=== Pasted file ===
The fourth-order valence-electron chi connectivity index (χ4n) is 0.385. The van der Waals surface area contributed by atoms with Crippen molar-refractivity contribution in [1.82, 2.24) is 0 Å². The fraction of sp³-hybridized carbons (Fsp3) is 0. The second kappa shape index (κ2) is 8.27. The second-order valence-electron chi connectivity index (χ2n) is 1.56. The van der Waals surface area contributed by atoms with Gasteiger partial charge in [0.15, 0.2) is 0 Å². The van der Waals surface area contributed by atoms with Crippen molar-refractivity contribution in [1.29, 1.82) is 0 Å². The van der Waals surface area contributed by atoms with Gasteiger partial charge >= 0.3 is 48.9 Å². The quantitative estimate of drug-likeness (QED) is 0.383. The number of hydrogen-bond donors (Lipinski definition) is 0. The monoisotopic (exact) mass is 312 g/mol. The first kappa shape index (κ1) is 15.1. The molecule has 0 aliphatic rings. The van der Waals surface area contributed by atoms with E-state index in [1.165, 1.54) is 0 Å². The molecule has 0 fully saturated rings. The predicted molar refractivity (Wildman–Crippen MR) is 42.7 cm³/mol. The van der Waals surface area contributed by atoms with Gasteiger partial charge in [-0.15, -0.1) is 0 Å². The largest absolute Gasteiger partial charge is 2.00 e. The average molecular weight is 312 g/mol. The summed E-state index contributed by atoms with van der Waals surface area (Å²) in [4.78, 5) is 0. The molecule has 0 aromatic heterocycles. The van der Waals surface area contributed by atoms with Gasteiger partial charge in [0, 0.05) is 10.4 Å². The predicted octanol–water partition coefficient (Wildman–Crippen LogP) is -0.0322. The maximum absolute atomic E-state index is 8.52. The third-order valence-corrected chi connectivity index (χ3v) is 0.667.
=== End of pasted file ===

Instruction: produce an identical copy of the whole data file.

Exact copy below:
The fourth-order valence-electron chi connectivity index (χ4n) is 0.385. The van der Waals surface area contributed by atoms with Crippen molar-refractivity contribution in [1.82, 2.24) is 0 Å². The fraction of sp³-hybridized carbons (Fsp3) is 0. The second kappa shape index (κ2) is 8.27. The second-order valence-electron chi connectivity index (χ2n) is 1.56. The van der Waals surface area contributed by atoms with Gasteiger partial charge in [0.15, 0.2) is 0 Å². The van der Waals surface area contributed by atoms with Crippen molar-refractivity contribution in [1.29, 1.82) is 0 Å². The van der Waals surface area contributed by atoms with Gasteiger partial charge >= 0.3 is 48.9 Å². The quantitative estimate of drug-likeness (QED) is 0.383. The number of hydrogen-bond donors (Lipinski definition) is 0. The monoisotopic (exact) mass is 312 g/mol. The first kappa shape index (κ1) is 15.1. The molecule has 0 aliphatic rings. The van der Waals surface area contributed by atoms with E-state index in [1.165, 1.54) is 0 Å². The molecule has 0 fully saturated rings. The predicted molar refractivity (Wildman–Crippen MR) is 42.7 cm³/mol. The van der Waals surface area contributed by atoms with Gasteiger partial charge in [-0.15, -0.1) is 0 Å². The largest absolute Gasteiger partial charge is 2.00 e. The average molecular weight is 312 g/mol. The summed E-state index contributed by atoms with van der Waals surface area (Å²) in [4.78, 5) is 0. The molecule has 0 aromatic heterocycles. The van der Waals surface area contributed by atoms with Gasteiger partial charge in [0, 0.05) is 10.4 Å². The predicted octanol–water partition coefficient (Wildman–Crippen LogP) is -0.0322. The maximum absolute atomic E-state index is 8.52. The third-order valence-corrected chi connectivity index (χ3v) is 0.667.